feet, but down one side I couldn‘t control my body. I felt as though I was
like a spastic person that had no control over the muscles, and my leg was
bent up and my arm was wavering about in mid-air and I couldn‘t stand. So,
John put me back on the bed and called a doctor, ‘cause I‘d never had a reaction
- I just felt paralysed all down one side. And the RAF came out and said
that my blood sugar was low. And I remember… I think I was given something
very sweet, and within a matter of fifteen minutes I was normal again.
Why do you think it had got so
I can‘t... I don‘t understand
why, that when I‘ve had these hypos, they‘ve always sort of been generally
in the early hours of the morning. Whether, say, I‘ll get very tired at night
time and I‘ll think "oh no, I‘m not hungry, I don‘t need anything to
eat", or I‘ll go without cream cracker or something, and then in the
night it must drop very low, not knowing.
And how‘s your health been generally over the years?
Not too bad, really, but I‘ve
had a few things. 1984 I had a breast lump removed, but it was benign, so
it was only a small lump that they removed at the hospital. But while I was
in the hospital, they found that I‘d got anaemia, so I had a blood transfusion.
Also, later on in 1990, my hair sort of started going very thin and my skin
was dry, and I went to the doctor‘s and they said that I‘d got hypothyr...
is it hypothyrism? And then the year later I had a hysterectomy done, and
I was quite young - about forty - early forties… forty, forty one, had a frozen
shoulder. Also, while John was in the forces, I had sort of bending in the
fingers, like a hoop movement, which caused pains going up into both arms,
and I couldn‘t understand it. And when I felt the arm, it felt as though
I‘d got an extra muscle, and it was so hard and the pains that were shooting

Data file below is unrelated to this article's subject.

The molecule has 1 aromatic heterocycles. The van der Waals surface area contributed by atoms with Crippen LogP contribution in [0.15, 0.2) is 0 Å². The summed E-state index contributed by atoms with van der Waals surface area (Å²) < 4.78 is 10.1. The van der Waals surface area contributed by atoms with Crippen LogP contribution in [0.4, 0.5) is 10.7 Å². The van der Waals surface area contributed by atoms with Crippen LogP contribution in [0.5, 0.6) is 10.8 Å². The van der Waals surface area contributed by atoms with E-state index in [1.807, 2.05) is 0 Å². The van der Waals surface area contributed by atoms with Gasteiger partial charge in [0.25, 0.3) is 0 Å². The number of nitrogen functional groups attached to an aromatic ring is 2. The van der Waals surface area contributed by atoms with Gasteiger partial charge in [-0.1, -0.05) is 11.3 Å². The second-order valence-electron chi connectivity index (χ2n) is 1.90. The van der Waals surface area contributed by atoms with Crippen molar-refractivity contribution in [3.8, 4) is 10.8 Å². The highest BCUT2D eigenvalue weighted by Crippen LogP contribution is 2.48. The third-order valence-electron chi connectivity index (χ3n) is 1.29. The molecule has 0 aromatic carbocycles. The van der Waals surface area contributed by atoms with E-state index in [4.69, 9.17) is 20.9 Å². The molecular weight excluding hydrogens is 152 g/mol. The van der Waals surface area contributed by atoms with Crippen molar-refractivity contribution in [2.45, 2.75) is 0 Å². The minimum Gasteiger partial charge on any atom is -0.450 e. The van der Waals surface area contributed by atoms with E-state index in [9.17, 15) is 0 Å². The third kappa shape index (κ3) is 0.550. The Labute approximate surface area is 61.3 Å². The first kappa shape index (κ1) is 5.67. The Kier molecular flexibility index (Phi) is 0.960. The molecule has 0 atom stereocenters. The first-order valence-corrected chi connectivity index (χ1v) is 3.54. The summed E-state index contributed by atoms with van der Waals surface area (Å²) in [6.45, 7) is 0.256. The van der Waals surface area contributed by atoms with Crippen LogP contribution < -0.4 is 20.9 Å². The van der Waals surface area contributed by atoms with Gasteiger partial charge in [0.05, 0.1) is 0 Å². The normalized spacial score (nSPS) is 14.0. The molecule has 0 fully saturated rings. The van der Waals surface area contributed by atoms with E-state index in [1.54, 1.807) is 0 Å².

up my arms, we couldn‘t understand it. Even the hospital didn‘t know what
it was. And they said that they‘d operate, so they cut inside of the arm
to about seven inches long, and said that the muscle actually just bursted
out when they slit the skin. But what it was caused by, to this day, nobody
knows. But it released the tension in the fingers - there was no more hooked
up as though the fingers was all tightening. So, both arms were done - one
on one month, and then a couple of months later I had the other arm done,
but now they‘re fine now. Then I had in 1995 just frozen shoulder, that you
undo the back of your bra. It was so awkward - not being able to reach your
hair to brush your hair because it was so painful, the shoulder joint. And
so I managed to do movements at the hospital to get the shoulder to work again.
In 1997 I had pains, again, in the hands and the arm, and the doctors said
"well, you‘ve had your arms done". And I had pins and needles,
mostly at night times, I had pins and needles in the arms and the hands, and
they said I‘d got carpal tunnel. So, each hand was cut into, into the palm,
about four inches long - one in about November time and the other one in January.
Then, in 1997, I was walking into Thame, where I live, and I got short of
breath. And I just carried on and thought "oh", and I had pain
going down my left arm. I thought "oh, I‘ll be all right", so I
carried on, did my shopping. And at the time I thought "oh, I‘m sweating",
and I thought "well, I‘m all right, it isn‘t my sugar", because
I‘d just eaten before I‘d left home, "so it can‘t be my sugar".
So, I thought "I don‘t feel so good, I‘m going to get a taxi back",
but at that time, twenty minutes I waited for a taxi to come, but one didn‘t
arrive. So, I thought "well, I‘ve got to get home, so I started walking
home from Thame, got about five hundred yards from the house where I live,
but it was a gradual incline, and I thought "oh dear, I‘ve got this pain
running down my left arm". And I thought I‘d eaten an apple for lunch
and I felt as though it was stuck in my chest, and I thought "that‘s
silly, you‘ve not eaten an apple. I only had a yoghurt after my sandwiches".
And it was like a tight band round my chest, and I wanted to undo the bra
just to release the pressure. I got home and sat in the chair. I felt
slightly better. I rested. Then my husband came in and said "what‘s
the matter?". I said "oh, I don‘t know" I said, "I feel